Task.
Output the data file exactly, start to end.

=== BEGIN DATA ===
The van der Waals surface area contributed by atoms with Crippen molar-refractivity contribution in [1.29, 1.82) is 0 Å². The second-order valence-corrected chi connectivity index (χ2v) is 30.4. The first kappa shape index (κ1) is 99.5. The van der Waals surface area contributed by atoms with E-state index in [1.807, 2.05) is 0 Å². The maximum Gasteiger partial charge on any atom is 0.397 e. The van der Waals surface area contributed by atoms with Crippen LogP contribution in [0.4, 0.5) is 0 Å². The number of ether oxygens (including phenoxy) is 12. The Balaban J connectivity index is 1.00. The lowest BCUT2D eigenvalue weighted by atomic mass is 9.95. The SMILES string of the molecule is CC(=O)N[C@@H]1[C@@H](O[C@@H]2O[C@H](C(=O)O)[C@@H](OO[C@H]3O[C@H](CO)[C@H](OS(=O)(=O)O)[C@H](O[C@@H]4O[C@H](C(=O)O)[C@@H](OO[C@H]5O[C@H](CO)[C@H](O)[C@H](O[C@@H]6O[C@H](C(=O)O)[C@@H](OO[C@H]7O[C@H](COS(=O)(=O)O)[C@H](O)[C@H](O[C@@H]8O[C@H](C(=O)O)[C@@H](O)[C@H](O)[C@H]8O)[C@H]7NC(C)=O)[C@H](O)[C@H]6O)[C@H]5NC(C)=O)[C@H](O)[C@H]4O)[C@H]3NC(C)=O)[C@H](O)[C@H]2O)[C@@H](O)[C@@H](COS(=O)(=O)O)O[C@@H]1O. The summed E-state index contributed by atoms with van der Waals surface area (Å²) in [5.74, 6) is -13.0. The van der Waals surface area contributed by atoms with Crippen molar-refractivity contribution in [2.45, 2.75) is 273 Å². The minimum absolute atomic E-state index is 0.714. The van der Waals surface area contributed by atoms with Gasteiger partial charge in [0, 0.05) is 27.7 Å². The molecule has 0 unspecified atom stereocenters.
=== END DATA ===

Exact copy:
The van der Waals surface area contributed by atoms with Crippen molar-refractivity contribution in [1.29, 1.82) is 0 Å². The second-order valence-corrected chi connectivity index (χ2v) is 30.4. The first kappa shape index (κ1) is 99.5. The van der Waals surface area contributed by atoms with E-state index in [1.807, 2.05) is 0 Å². The maximum Gasteiger partial charge on any atom is 0.397 e. The van der Waals surface area contributed by atoms with Crippen LogP contribution in [0.4, 0.5) is 0 Å². The number of ether oxygens (including phenoxy) is 12. The Balaban J connectivity index is 1.00. The lowest BCUT2D eigenvalue weighted by atomic mass is 9.95. The SMILES string of the molecule is CC(=O)N[C@@H]1[C@@H](O[C@@H]2O[C@H](C(=O)O)[C@@H](OO[C@H]3O[C@H](CO)[C@H](OS(=O)(=O)O)[C@H](O[C@@H]4O[C@H](C(=O)O)[C@@H](OO[C@H]5O[C@H](CO)[C@H](O)[C@H](O[C@@H]6O[C@H](C(=O)O)[C@@H](OO[C@H]7O[C@H](COS(=O)(=O)O)[C@H](O)[C@H](O[C@@H]8O[C@H](C(=O)O)[C@@H](O)[C@H](O)[C@H]8O)[C@H]7NC(C)=O)[C@H](O)[C@H]6O)[C@H]5NC(C)=O)[C@H](O)[C@H]4O)[C@H]3NC(C)=O)[C@H](O)[C@H]2O)[C@@H](O)[C@@H](COS(=O)(=O)O)O[C@@H]1O. The summed E-state index contributed by atoms with van der Waals surface area (Å²) in [5.74, 6) is -13.0. The van der Waals surface area contributed by atoms with Crippen molar-refractivity contribution in [2.45, 2.75) is 273 Å². The minimum absolute atomic E-state index is 0.714. The van der Waals surface area contributed by atoms with Gasteiger partial charge in [0, 0.05) is 27.7 Å². The molecule has 0 unspecified atom stereocenters.